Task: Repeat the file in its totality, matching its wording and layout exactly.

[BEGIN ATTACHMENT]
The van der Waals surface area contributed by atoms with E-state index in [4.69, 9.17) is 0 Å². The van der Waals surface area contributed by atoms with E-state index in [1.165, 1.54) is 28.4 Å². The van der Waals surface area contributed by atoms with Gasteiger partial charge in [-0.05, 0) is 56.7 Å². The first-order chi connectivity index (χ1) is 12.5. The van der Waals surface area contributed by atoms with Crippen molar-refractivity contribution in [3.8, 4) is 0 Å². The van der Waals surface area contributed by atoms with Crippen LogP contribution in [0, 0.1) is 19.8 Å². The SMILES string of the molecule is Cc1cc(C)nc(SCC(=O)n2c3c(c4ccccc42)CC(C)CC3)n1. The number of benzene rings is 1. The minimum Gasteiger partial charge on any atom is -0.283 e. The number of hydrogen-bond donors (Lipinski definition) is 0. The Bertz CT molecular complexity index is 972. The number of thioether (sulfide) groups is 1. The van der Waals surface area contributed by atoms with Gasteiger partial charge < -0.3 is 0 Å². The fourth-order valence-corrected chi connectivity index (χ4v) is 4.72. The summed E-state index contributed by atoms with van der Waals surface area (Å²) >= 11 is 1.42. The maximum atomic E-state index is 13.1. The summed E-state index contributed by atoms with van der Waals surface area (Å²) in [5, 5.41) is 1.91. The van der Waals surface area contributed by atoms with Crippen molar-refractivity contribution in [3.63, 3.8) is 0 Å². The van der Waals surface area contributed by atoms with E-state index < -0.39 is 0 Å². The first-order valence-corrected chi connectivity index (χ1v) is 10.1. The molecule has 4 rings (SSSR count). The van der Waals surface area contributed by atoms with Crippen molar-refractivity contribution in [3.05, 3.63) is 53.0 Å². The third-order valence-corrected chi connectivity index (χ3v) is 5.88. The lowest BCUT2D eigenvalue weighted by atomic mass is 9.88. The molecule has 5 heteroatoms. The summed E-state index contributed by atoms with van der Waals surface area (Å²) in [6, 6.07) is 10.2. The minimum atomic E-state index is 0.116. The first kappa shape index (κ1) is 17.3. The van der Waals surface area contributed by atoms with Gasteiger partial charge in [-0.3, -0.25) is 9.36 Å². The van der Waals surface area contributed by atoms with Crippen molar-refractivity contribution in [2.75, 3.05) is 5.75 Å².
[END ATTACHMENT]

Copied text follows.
The van der Waals surface area contributed by atoms with E-state index in [4.69, 9.17) is 0 Å². The van der Waals surface area contributed by atoms with E-state index in [1.165, 1.54) is 28.4 Å². The van der Waals surface area contributed by atoms with Gasteiger partial charge in [-0.05, 0) is 56.7 Å². The first-order chi connectivity index (χ1) is 12.5. The van der Waals surface area contributed by atoms with Crippen molar-refractivity contribution in [3.8, 4) is 0 Å². The van der Waals surface area contributed by atoms with Crippen LogP contribution in [0, 0.1) is 19.8 Å². The SMILES string of the molecule is Cc1cc(C)nc(SCC(=O)n2c3c(c4ccccc42)CC(C)CC3)n1. The number of benzene rings is 1. The minimum Gasteiger partial charge on any atom is -0.283 e. The number of hydrogen-bond donors (Lipinski definition) is 0. The Bertz CT molecular complexity index is 972. The number of thioether (sulfide) groups is 1. The van der Waals surface area contributed by atoms with Gasteiger partial charge < -0.3 is 0 Å². The fourth-order valence-corrected chi connectivity index (χ4v) is 4.72. The summed E-state index contributed by atoms with van der Waals surface area (Å²) >= 11 is 1.42. The maximum atomic E-state index is 13.1. The summed E-state index contributed by atoms with van der Waals surface area (Å²) in [5, 5.41) is 1.91. The van der Waals surface area contributed by atoms with Crippen molar-refractivity contribution in [3.63, 3.8) is 0 Å². The van der Waals surface area contributed by atoms with E-state index < -0.39 is 0 Å². The first-order valence-corrected chi connectivity index (χ1v) is 10.1. The molecule has 4 rings (SSSR count). The van der Waals surface area contributed by atoms with Crippen molar-refractivity contribution in [3.05, 3.63) is 53.0 Å². The third-order valence-corrected chi connectivity index (χ3v) is 5.88. The lowest BCUT2D eigenvalue weighted by atomic mass is 9.88. The molecule has 5 heteroatoms. The summed E-state index contributed by atoms with van der Waals surface area (Å²) in [6, 6.07) is 10.2. The minimum atomic E-state index is 0.116. The first kappa shape index (κ1) is 17.3. The van der Waals surface area contributed by atoms with Gasteiger partial charge in [-0.3, -0.25) is 9.36 Å². The van der Waals surface area contributed by atoms with Crippen molar-refractivity contribution in [2.75, 3.05) is 5.75 Å².